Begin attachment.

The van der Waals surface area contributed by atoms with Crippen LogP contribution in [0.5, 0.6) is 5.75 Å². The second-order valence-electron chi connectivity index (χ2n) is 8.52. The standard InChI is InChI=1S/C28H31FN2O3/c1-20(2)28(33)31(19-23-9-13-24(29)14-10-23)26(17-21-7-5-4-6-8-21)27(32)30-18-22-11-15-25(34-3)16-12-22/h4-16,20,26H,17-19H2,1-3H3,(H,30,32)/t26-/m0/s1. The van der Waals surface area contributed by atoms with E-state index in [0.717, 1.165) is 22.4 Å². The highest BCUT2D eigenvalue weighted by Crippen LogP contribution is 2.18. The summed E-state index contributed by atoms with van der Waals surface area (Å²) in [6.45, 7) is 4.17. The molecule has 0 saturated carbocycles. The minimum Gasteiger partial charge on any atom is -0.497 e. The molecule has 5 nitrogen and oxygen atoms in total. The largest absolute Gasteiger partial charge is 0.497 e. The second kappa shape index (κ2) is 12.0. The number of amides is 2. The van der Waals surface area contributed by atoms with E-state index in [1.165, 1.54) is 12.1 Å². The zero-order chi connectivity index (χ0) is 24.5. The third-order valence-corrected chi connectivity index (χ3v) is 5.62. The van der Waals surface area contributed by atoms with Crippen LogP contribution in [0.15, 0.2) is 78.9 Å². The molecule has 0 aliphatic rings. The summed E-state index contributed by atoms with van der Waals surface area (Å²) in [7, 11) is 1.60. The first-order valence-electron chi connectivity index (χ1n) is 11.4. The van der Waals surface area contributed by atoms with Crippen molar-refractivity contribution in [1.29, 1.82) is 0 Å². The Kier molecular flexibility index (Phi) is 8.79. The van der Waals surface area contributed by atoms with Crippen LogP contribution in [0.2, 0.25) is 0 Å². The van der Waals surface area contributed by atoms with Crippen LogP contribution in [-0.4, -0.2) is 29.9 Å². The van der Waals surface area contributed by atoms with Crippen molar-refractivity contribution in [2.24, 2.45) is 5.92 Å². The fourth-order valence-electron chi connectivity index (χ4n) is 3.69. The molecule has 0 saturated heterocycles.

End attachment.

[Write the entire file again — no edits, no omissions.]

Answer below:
The van der Waals surface area contributed by atoms with Crippen LogP contribution in [0.5, 0.6) is 5.75 Å². The second-order valence-electron chi connectivity index (χ2n) is 8.52. The standard InChI is InChI=1S/C28H31FN2O3/c1-20(2)28(33)31(19-23-9-13-24(29)14-10-23)26(17-21-7-5-4-6-8-21)27(32)30-18-22-11-15-25(34-3)16-12-22/h4-16,20,26H,17-19H2,1-3H3,(H,30,32)/t26-/m0/s1. The van der Waals surface area contributed by atoms with E-state index in [0.717, 1.165) is 22.4 Å². The highest BCUT2D eigenvalue weighted by Crippen LogP contribution is 2.18. The summed E-state index contributed by atoms with van der Waals surface area (Å²) in [6.45, 7) is 4.17. The molecule has 0 saturated carbocycles. The minimum Gasteiger partial charge on any atom is -0.497 e. The molecule has 5 nitrogen and oxygen atoms in total. The largest absolute Gasteiger partial charge is 0.497 e. The second kappa shape index (κ2) is 12.0. The number of amides is 2. The van der Waals surface area contributed by atoms with E-state index in [1.165, 1.54) is 12.1 Å². The zero-order chi connectivity index (χ0) is 24.5. The third-order valence-corrected chi connectivity index (χ3v) is 5.62. The van der Waals surface area contributed by atoms with Crippen LogP contribution in [0.15, 0.2) is 78.9 Å². The molecule has 0 aliphatic rings. The summed E-state index contributed by atoms with van der Waals surface area (Å²) in [7, 11) is 1.60. The first-order valence-electron chi connectivity index (χ1n) is 11.4. The van der Waals surface area contributed by atoms with Crippen molar-refractivity contribution in [1.29, 1.82) is 0 Å². The Kier molecular flexibility index (Phi) is 8.79. The van der Waals surface area contributed by atoms with Crippen LogP contribution in [0.2, 0.25) is 0 Å². The van der Waals surface area contributed by atoms with Crippen LogP contribution in [-0.4, -0.2) is 29.9 Å². The van der Waals surface area contributed by atoms with Crippen molar-refractivity contribution in [2.24, 2.45) is 5.92 Å². The fourth-order valence-electron chi connectivity index (χ4n) is 3.69. The molecule has 0 saturated heterocycles.